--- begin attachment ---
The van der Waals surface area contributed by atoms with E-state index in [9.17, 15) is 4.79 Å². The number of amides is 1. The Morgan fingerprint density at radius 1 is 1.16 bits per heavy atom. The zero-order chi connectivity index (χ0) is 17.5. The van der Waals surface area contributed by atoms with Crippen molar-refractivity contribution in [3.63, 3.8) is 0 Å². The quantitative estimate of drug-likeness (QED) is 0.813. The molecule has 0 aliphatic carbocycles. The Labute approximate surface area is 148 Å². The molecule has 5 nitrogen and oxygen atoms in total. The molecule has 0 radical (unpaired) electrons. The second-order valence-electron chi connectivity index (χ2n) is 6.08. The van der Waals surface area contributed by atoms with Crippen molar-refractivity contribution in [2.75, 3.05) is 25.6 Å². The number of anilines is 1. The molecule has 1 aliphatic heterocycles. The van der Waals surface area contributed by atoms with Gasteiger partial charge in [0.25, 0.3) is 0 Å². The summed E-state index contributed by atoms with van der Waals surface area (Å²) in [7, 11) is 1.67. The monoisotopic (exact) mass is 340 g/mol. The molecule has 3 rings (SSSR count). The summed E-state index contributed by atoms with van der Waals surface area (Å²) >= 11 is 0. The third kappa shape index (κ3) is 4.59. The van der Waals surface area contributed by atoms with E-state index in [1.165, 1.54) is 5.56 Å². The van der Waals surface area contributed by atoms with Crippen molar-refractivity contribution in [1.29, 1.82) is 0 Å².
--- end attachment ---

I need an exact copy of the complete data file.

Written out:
The van der Waals surface area contributed by atoms with E-state index in [9.17, 15) is 4.79 Å². The number of amides is 1. The Morgan fingerprint density at radius 1 is 1.16 bits per heavy atom. The zero-order chi connectivity index (χ0) is 17.5. The van der Waals surface area contributed by atoms with Crippen molar-refractivity contribution in [3.63, 3.8) is 0 Å². The quantitative estimate of drug-likeness (QED) is 0.813. The molecule has 0 aliphatic carbocycles. The Labute approximate surface area is 148 Å². The molecule has 5 nitrogen and oxygen atoms in total. The molecule has 0 radical (unpaired) electrons. The second-order valence-electron chi connectivity index (χ2n) is 6.08. The van der Waals surface area contributed by atoms with Crippen molar-refractivity contribution in [2.75, 3.05) is 25.6 Å². The number of anilines is 1. The molecule has 1 aliphatic heterocycles. The van der Waals surface area contributed by atoms with Gasteiger partial charge in [0.25, 0.3) is 0 Å². The summed E-state index contributed by atoms with van der Waals surface area (Å²) in [7, 11) is 1.67. The monoisotopic (exact) mass is 340 g/mol. The molecule has 3 rings (SSSR count). The summed E-state index contributed by atoms with van der Waals surface area (Å²) >= 11 is 0. The third kappa shape index (κ3) is 4.59. The van der Waals surface area contributed by atoms with E-state index in [1.165, 1.54) is 5.56 Å². The van der Waals surface area contributed by atoms with Crippen molar-refractivity contribution in [1.29, 1.82) is 0 Å².